http://www.ncbi.nlm.nih.gov/pmc/articles/PMC6902078PMC
December 2019

Are preschoolers who spontaneously create patterns better in mathematics?

Br J Educ Psychol 2020 Sep 9;90(3):753-769. Epub 2019 Dec 9.

Centre for Instructional Psychology and Technology, KU Leuven, Belgium.

Background: Early patterning competence has recently been identified as an important precursor of mathematical development. Whereas the focus of this research has been on children's ability regarding repeating patterns, children might also differ in their spontaneous attention to patterns.

Aims: The present study aimed to explore 4- to 5-year olds' Spontaneous Focusing On Patterns (SFOP) and its association with their patterning and mathematical ability.

Sample: Participants were 378 children (M  = 4 years 10 months; 191 boys) from 17 preschools.

Methods: Spontaneous Focusing On Patterns was measured with a construction task in which children had to build a tower with 15 blocks of three different colours. The constructions of the children were grouped into three categories (i.e., pattern, random, and sorting). We additionally administered tasks assessing their patterning ability, mathematical ability, spatial ability, and visuospatial working memory.

Results: When building a tower, 37% of the preschoolers spontaneously created a pattern, 49% made a random construction, and 14% sorted the blocks per colour. Preschoolers who spontaneously created a pattern had better patterning and mathematical ability than children in the random group. Group differences in patterning ability and spatial skills accounted for the difference in mathematical ability.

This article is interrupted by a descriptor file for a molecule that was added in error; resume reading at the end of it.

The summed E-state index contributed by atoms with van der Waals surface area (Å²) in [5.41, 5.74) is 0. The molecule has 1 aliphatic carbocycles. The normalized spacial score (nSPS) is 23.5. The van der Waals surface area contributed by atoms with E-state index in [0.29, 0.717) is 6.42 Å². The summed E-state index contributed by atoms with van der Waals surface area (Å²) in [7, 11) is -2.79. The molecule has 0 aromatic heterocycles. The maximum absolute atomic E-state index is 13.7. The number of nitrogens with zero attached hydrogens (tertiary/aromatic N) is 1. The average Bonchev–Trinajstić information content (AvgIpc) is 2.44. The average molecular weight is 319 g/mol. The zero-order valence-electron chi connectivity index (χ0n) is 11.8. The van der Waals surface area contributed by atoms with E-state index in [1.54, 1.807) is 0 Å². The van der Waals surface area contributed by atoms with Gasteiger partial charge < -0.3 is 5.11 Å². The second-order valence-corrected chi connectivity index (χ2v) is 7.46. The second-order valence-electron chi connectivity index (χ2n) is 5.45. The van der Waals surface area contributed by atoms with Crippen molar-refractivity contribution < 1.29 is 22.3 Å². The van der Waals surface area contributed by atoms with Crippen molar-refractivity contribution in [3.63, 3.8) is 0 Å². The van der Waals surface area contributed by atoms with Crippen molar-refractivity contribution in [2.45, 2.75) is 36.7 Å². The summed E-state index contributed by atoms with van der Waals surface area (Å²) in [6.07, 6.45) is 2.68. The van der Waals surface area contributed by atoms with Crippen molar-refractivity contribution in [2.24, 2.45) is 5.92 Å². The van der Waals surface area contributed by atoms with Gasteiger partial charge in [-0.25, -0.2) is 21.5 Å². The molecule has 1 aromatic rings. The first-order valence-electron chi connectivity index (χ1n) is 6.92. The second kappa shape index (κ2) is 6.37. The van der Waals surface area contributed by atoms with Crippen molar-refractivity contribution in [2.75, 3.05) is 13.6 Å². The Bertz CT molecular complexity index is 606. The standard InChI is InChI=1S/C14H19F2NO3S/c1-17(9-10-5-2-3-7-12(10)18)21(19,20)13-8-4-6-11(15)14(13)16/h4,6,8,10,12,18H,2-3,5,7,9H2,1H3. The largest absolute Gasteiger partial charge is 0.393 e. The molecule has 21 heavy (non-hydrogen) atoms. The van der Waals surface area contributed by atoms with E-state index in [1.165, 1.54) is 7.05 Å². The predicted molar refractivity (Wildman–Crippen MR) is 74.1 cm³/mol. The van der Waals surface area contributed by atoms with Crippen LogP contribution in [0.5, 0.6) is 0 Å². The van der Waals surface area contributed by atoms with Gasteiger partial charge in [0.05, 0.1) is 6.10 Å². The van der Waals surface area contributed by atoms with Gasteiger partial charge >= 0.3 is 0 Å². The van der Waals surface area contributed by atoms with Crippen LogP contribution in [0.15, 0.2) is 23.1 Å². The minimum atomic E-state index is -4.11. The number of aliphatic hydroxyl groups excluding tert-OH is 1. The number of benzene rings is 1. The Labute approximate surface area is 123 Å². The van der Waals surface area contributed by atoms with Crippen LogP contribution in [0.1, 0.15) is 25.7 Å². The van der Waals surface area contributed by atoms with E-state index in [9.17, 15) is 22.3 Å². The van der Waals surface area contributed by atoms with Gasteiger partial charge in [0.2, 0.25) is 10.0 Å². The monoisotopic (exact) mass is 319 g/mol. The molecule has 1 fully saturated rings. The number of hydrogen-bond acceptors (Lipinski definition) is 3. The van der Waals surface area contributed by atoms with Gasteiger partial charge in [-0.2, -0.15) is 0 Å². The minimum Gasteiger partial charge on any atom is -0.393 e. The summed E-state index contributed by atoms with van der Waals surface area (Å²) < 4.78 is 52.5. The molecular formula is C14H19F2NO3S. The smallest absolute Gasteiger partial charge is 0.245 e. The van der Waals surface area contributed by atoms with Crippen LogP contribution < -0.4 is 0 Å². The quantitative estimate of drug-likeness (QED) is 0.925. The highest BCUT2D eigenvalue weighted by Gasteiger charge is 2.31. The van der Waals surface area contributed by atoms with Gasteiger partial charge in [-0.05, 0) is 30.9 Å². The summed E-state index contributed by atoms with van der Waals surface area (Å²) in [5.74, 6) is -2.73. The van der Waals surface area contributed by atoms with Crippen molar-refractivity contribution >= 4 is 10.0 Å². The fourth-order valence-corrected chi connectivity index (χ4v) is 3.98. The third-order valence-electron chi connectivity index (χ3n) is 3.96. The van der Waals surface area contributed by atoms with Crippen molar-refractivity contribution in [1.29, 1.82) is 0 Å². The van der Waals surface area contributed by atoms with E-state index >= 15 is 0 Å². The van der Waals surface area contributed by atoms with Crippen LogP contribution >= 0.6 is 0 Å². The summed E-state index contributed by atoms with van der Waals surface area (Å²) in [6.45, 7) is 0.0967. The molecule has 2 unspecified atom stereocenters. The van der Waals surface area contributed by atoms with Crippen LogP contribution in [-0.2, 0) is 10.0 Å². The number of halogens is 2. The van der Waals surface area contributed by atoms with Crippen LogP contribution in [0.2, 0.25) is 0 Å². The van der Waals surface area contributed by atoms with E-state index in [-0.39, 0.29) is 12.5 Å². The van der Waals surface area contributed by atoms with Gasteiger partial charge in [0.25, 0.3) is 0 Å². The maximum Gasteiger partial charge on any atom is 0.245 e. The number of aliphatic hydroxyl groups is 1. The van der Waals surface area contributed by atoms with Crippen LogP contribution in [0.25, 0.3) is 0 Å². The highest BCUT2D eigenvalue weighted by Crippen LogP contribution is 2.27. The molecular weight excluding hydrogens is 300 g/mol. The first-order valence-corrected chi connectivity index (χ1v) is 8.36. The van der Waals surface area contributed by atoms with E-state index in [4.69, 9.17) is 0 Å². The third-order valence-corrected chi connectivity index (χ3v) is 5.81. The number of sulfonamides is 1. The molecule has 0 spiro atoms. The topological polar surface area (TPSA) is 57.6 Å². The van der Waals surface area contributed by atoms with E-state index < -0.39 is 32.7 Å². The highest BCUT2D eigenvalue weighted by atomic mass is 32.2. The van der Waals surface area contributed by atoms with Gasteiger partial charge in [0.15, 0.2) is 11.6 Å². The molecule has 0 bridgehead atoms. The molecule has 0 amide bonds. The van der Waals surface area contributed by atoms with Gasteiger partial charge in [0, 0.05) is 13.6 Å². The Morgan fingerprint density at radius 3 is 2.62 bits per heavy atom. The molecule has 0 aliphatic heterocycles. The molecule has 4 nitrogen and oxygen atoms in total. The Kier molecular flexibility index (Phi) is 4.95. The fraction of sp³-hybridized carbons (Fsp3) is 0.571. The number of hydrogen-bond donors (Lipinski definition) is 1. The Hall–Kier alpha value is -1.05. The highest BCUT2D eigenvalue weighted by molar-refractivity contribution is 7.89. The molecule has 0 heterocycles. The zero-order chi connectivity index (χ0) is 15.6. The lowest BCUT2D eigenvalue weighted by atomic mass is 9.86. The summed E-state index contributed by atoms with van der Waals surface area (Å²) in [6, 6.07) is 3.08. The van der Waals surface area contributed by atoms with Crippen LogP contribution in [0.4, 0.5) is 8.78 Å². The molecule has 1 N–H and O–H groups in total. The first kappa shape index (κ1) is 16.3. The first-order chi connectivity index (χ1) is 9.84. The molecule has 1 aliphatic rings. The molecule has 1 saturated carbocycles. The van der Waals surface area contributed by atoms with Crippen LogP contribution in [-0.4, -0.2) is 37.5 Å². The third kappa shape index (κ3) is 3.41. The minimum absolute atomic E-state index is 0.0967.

Conclusions: The current data suggest that children's spontaneous attention to patterns is an important component of their mathematical ability. Children's spontaneous pattern constructions may provide opportunities to discuss and practice patterns in preschool settings or at home, but more research is required to further analyse the role of SFOP in early mathematical development.
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http://dx.doi.org/10.1111/bjep.12329DOI Listing
September 2020

The association of grey matter volume and cortical complexity with individual differences in children's arithmetic fluency.